Chemicals group suspended from EU lobby register

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Cefic, the association representing the EU chemicals industry, was this week (20 July) temporaily suspended from the European Commission’s voluntary lobbyists’ register for allegedly failing to accurately document its expenditure on interest representation.

The Commission’s decision, which sees Cefic suspended from the register for two months, followed a complaint from Friends of the Earth Europe (FOEE), an environmental NGO, that the association’s estimate of its annual lobbying expenditure was “unrealistically low”. 

The EU executive contacted Cefic after being notified by FOEE that the association – which represents 29,000 companies, employs over 170 staff and has an annual budget of 37.9m euros – had estimated its total costs related to lobbying the European institutions in 2007 at less than 50,000 euros. 

In its reply to FOEE, the Commission admitted to having “received some information from Cefic that led it to consider that the [chemical lobby’s] declaration […] may indeed raise problems as regards its estimation of expenditures, which appears to be underestimated”. 

“Cefic didn’t contest [the assertion] that this figure is an underestimate,” so the Commission decided to temporarily suspend the association until it “updates the details,” Valérie Rampi, spokesperson for EU Anti-Fraud Commissioner Siim Kallas, told EURACTIV.

“It is up to each organisation to provide precise and accurate figures [on lobbying expenditure]. The Commission does not do the accounting for them,” she stressed. 

Rampi explained that Cefic had been suspended from the register until September, when the EU executive would readmit the association if it were deemed to have updated its entry to comply with the rules. 

She said the EU executive would investigate the allegations. “The important thing is that the complaint mechanism is working,” she added. 

Financial compliance ‘very difficult’ 

Asked by EURACTIV to respond to its exclusion from the register, a representative of the chemicals body explained that “the complexity of the network of a trade association like Cefic and the variety of missions it has makes the financial declaration, as currently designed, very difficult”. 

“Cefic works together with national and sectoral associations and provides to its members a large diversity of services in order to comply with the EU regulatory framework,” the representative said. 

Expressing support for the European Transparency Initiative, the industry group said it preferred to invite interested parties to look at its total budget and resources “to ensure full transparency on our global activities”. Specifying a lobbying budget would not really reflect the “complex nature” of Cefic’s activities, it added. 

Instead, the chemicals lobby invited interested parties “to have a look at our total budget and resources” as detailed on its website, information that it has been making public “for years” in accordance with Belgian legislation.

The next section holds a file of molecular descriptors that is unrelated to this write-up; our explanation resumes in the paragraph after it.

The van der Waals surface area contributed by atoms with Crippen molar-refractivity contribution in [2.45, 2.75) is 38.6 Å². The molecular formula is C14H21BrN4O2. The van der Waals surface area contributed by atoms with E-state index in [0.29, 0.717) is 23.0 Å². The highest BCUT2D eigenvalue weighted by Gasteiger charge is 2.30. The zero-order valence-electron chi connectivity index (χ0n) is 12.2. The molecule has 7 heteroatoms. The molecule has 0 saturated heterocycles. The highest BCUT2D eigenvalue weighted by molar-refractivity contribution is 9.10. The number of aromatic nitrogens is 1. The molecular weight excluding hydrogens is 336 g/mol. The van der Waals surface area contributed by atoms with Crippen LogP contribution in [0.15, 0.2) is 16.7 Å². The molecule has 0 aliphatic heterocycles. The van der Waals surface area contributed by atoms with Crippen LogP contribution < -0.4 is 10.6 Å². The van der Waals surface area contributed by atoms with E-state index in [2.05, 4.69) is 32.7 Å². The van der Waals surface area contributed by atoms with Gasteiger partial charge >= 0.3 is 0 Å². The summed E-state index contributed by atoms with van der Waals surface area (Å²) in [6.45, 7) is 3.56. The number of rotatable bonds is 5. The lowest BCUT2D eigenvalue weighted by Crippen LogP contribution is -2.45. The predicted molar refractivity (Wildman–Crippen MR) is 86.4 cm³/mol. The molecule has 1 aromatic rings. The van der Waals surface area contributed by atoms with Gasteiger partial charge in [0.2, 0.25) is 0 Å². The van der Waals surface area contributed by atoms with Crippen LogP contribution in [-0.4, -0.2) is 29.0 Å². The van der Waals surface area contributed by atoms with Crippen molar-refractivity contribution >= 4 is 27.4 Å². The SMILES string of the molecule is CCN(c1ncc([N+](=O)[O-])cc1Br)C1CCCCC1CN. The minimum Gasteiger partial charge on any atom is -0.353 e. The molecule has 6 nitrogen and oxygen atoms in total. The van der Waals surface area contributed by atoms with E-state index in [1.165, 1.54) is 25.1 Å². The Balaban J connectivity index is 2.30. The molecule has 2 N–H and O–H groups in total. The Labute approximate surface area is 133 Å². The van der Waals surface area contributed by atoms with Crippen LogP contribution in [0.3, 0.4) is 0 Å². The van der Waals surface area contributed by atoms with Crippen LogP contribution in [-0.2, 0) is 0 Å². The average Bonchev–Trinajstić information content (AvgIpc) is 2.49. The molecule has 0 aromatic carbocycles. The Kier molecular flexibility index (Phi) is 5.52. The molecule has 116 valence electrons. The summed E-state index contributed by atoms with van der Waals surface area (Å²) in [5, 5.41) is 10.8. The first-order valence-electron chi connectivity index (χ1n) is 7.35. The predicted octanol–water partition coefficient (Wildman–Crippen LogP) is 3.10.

Calling on Cefic to be excluded from future lobby events, Paul de Clerck, corporates campaigner at FOEE, accused the chemicals group of “not being at all transparent” about its lobby work. 

“Before submitting the complaint to the Commission, Friends of the Earth Europe asked Cefic for a clarification of their lobby budget. Cefic never responded to this request,” FOEE said in a statement.

“If the Commission takes its own lobby register seriously, it should sanction Cefic for its false registration. Cefic should be excluded from all further lobby events, as it is not respecting today’s transparency rules,” de Clerck said. 

 “They made a joke of the Commission’s lobby register by reporting a completely false lobby budget. We are pleased to see that the Commission is not accepting this type of behaviour,” he added. 

Cefic said it would reconsider its current position once it had received “the official statement of the Commission and clearer guidance”. 

The European Commission launched a voluntary register for lobbyists seeking to influence its policymaking last June (EURACTIV 24/06/08) as part of a wider transparency initiative launched in 2005 (see EURACTIV LinksDossier). 

In January this year, prominent Brussels consultancy GPlus became the first organisation to be suspended from the register after failing to disclose the identities of all its clients (EURACTIV 26/01/09). 

While opinions vary as to the actual number of lobbyists active in Brussels (EURACTIV 10/06/08), Administration and Anti-Fraud Commissioner Siim Kallas has cited a figure of 15,000 in the past. 

As of this morning (22 July), 1,697 interest representatives had signed up to the register. 

  • Sept. 2009: Cefic to be readmitted to register if it is deemed to be complying with the Commission's rules on financial disclosure. 

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